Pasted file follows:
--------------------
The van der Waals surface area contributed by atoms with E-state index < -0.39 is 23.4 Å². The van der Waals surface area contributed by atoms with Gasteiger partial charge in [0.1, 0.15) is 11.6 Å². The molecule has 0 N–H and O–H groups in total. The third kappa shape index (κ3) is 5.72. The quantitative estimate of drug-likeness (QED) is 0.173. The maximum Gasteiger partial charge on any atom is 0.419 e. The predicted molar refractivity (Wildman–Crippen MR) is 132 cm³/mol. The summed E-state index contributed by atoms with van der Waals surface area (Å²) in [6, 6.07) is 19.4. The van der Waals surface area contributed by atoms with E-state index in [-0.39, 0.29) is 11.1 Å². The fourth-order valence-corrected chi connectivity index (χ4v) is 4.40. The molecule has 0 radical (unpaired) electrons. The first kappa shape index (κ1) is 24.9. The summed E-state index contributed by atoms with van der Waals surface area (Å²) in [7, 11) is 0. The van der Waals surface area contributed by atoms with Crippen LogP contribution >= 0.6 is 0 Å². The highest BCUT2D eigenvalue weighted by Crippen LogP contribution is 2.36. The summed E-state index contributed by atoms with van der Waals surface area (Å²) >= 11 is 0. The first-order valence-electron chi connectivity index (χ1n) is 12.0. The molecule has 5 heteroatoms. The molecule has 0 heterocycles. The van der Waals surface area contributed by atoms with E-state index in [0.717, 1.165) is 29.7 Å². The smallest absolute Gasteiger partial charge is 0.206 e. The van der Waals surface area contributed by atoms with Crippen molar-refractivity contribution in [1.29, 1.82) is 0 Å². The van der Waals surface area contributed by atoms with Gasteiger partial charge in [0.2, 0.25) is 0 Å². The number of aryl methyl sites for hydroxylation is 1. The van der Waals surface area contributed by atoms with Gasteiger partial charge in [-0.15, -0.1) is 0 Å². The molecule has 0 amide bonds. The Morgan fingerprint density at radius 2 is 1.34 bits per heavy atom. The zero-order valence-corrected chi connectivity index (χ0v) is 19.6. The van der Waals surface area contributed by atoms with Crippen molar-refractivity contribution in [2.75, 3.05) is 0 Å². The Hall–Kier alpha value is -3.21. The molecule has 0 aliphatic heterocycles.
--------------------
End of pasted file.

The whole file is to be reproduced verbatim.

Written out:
The van der Waals surface area contributed by atoms with E-state index < -0.39 is 23.4 Å². The van der Waals surface area contributed by atoms with Gasteiger partial charge in [0.1, 0.15) is 11.6 Å². The molecule has 0 N–H and O–H groups in total. The third kappa shape index (κ3) is 5.72. The quantitative estimate of drug-likeness (QED) is 0.173. The maximum Gasteiger partial charge on any atom is 0.419 e. The predicted molar refractivity (Wildman–Crippen MR) is 132 cm³/mol. The summed E-state index contributed by atoms with van der Waals surface area (Å²) in [6, 6.07) is 19.4. The van der Waals surface area contributed by atoms with E-state index in [-0.39, 0.29) is 11.1 Å². The fourth-order valence-corrected chi connectivity index (χ4v) is 4.40. The molecule has 0 radical (unpaired) electrons. The first kappa shape index (κ1) is 24.9. The summed E-state index contributed by atoms with van der Waals surface area (Å²) in [7, 11) is 0. The van der Waals surface area contributed by atoms with Crippen LogP contribution >= 0.6 is 0 Å². The highest BCUT2D eigenvalue weighted by Crippen LogP contribution is 2.36. The summed E-state index contributed by atoms with van der Waals surface area (Å²) >= 11 is 0. The first-order valence-electron chi connectivity index (χ1n) is 12.0. The molecule has 5 heteroatoms. The molecule has 0 heterocycles. The van der Waals surface area contributed by atoms with E-state index in [0.717, 1.165) is 29.7 Å². The smallest absolute Gasteiger partial charge is 0.206 e. The van der Waals surface area contributed by atoms with Crippen molar-refractivity contribution in [1.29, 1.82) is 0 Å². The van der Waals surface area contributed by atoms with Gasteiger partial charge in [0.2, 0.25) is 0 Å². The number of aryl methyl sites for hydroxylation is 1. The van der Waals surface area contributed by atoms with Gasteiger partial charge in [-0.15, -0.1) is 0 Å². The molecule has 0 amide bonds. The Morgan fingerprint density at radius 2 is 1.34 bits per heavy atom. The zero-order valence-corrected chi connectivity index (χ0v) is 19.6. The van der Waals surface area contributed by atoms with Crippen molar-refractivity contribution in [2.75, 3.05) is 0 Å². The Hall–Kier alpha value is -3.21. The molecule has 0 aliphatic heterocycles.